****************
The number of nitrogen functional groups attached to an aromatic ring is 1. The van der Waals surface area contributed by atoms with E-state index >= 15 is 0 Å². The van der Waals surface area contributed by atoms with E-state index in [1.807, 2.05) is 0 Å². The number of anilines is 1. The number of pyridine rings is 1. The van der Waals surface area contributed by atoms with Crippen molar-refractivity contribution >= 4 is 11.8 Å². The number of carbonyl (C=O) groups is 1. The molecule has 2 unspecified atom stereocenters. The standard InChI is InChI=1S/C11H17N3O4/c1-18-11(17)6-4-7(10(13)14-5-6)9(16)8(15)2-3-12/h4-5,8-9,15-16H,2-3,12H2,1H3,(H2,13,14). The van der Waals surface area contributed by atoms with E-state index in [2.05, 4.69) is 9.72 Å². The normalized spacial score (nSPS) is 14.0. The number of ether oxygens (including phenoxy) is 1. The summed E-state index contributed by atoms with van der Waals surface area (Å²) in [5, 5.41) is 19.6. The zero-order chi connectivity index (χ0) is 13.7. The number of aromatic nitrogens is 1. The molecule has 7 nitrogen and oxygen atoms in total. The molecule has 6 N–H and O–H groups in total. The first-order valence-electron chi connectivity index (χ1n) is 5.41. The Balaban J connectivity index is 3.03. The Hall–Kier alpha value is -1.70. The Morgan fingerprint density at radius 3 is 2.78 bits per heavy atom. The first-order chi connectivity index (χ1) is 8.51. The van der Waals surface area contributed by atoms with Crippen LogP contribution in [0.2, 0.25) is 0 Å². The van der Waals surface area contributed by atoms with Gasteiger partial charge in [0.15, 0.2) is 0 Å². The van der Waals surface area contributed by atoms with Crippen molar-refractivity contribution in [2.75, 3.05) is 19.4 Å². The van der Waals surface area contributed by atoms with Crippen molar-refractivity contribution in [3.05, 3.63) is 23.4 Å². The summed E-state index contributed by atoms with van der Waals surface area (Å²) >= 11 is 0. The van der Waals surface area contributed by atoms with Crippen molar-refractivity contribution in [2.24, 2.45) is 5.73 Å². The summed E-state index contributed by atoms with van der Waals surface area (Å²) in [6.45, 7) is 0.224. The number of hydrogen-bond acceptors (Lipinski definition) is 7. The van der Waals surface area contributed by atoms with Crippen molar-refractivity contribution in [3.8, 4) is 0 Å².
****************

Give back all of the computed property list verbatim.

The number of nitrogen functional groups attached to an aromatic ring is 1. The van der Waals surface area contributed by atoms with E-state index >= 15 is 0 Å². The van der Waals surface area contributed by atoms with E-state index in [1.807, 2.05) is 0 Å². The number of anilines is 1. The number of pyridine rings is 1. The van der Waals surface area contributed by atoms with Crippen molar-refractivity contribution >= 4 is 11.8 Å². The number of carbonyl (C=O) groups is 1. The molecule has 2 unspecified atom stereocenters. The standard InChI is InChI=1S/C11H17N3O4/c1-18-11(17)6-4-7(10(13)14-5-6)9(16)8(15)2-3-12/h4-5,8-9,15-16H,2-3,12H2,1H3,(H2,13,14). The van der Waals surface area contributed by atoms with E-state index in [2.05, 4.69) is 9.72 Å². The normalized spacial score (nSPS) is 14.0. The number of ether oxygens (including phenoxy) is 1. The summed E-state index contributed by atoms with van der Waals surface area (Å²) in [5, 5.41) is 19.6. The zero-order chi connectivity index (χ0) is 13.7. The number of aromatic nitrogens is 1. The molecule has 7 nitrogen and oxygen atoms in total. The molecule has 6 N–H and O–H groups in total. The first-order valence-electron chi connectivity index (χ1n) is 5.41. The Balaban J connectivity index is 3.03. The Hall–Kier alpha value is -1.70. The Morgan fingerprint density at radius 3 is 2.78 bits per heavy atom. The first-order chi connectivity index (χ1) is 8.51. The van der Waals surface area contributed by atoms with Crippen LogP contribution in [0.2, 0.25) is 0 Å². The van der Waals surface area contributed by atoms with Gasteiger partial charge in [0.15, 0.2) is 0 Å². The van der Waals surface area contributed by atoms with Crippen molar-refractivity contribution in [2.75, 3.05) is 19.4 Å². The van der Waals surface area contributed by atoms with Crippen molar-refractivity contribution in [3.05, 3.63) is 23.4 Å². The summed E-state index contributed by atoms with van der Waals surface area (Å²) >= 11 is 0. The van der Waals surface area contributed by atoms with Crippen molar-refractivity contribution in [2.24, 2.45) is 5.73 Å². The summed E-state index contributed by atoms with van der Waals surface area (Å²) in [6.45, 7) is 0.224. The number of hydrogen-bond acceptors (Lipinski definition) is 7. The van der Waals surface area contributed by atoms with Crippen molar-refractivity contribution in [3.8, 4) is 0 Å².